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FACP. Colegio de médicos de Tarragona Nº 4305520 / fgcapriles@gmail.com




Monday, December 20, 2021

Thrombolytic Use for STEMI

emDocs - December 19, 2021 - By Scott Fitter; Kimberly Won; Kayvan Moussavi
Reviewed by Alex Koyfman; Brit Long
Take Home Points: 
  • Thrombolytics (also called fibrinolytics) serve as tissue plasminogen activators (work by converting plasminogen to plasmin), which break the crosslinks between fibrin molecules to destabilize the structural integrity of blood clots.
  • Thrombolytics can be useful when treating life-threatening clotting disorders (e.g. acute ischemic stroke, pulmonary embolism, STEMI).
  • In general, thrombolytics should be avoided in patients with active hemorrhage or at high risk of hemorrhage in a critical location (e.g. recent spinal or intracranial surgery or trauma).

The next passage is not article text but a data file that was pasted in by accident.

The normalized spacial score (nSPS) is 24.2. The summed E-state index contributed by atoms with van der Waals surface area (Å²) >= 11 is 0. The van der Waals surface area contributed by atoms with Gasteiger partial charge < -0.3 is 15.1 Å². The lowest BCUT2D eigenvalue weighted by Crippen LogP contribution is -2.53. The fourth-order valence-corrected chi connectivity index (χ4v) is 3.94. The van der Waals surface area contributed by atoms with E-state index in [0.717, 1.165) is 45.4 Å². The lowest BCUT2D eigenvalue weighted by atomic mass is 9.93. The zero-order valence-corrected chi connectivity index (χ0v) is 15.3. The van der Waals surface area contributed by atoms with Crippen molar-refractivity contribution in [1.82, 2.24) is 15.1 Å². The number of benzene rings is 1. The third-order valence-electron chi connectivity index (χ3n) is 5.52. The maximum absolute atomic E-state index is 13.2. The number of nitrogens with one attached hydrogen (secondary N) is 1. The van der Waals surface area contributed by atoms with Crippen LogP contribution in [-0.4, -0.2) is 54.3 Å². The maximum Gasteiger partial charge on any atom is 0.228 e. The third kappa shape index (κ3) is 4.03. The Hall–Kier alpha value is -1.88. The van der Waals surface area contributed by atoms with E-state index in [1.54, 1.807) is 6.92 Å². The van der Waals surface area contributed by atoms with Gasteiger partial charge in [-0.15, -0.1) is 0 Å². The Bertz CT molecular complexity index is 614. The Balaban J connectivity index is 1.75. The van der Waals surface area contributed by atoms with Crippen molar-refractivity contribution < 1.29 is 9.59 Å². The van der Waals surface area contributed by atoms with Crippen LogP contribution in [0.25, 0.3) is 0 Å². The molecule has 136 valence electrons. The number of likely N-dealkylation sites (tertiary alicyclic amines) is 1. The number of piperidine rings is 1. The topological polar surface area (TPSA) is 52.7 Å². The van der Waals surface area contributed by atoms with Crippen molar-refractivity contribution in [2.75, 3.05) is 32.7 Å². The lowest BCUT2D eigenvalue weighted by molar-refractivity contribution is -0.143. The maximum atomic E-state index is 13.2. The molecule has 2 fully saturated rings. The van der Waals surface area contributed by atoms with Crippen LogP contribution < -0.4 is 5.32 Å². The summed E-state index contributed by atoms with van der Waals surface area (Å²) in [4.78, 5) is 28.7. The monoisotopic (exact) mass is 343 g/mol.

• Bleeding (internal and external) and hypersensitivity reactions (e.g. angioedema) can occur after thrombolytic administration.
  • Non-selective thrombolytics (e.g. urokinase, streptokinase) tend to cause more adverse effects compared to fibrin-selective thrombolytics (e.g. alteplase, tenecteplase, reteplase).
  • Thrombolytic therapy for STEMI is recommended if the anticipated time to PCI is greater than 120 minutes from the first medical contact, the patient presents within 12 hours of ischemic symptom onset, and does not have any contraindications to thrombolytic therapy.
  • Fibrin-selective thrombolytic agents (e.g. tenecteplase, reteplase, alteplase) are preferred over non-selective agents (e.g. urokinase, streptokinase) for STEMI.
  • Patients treated with thrombolytics for STEMI should receive concurrent antiplatelet agents (e.g. aspirin with clopidogrel) and anticoagulants (e.g. enoxaparin, UFH).
  • Due to increased risk of bleeding, GP IIb/IIIa inhibitors should not be used with thrombolytics when treating STEMI.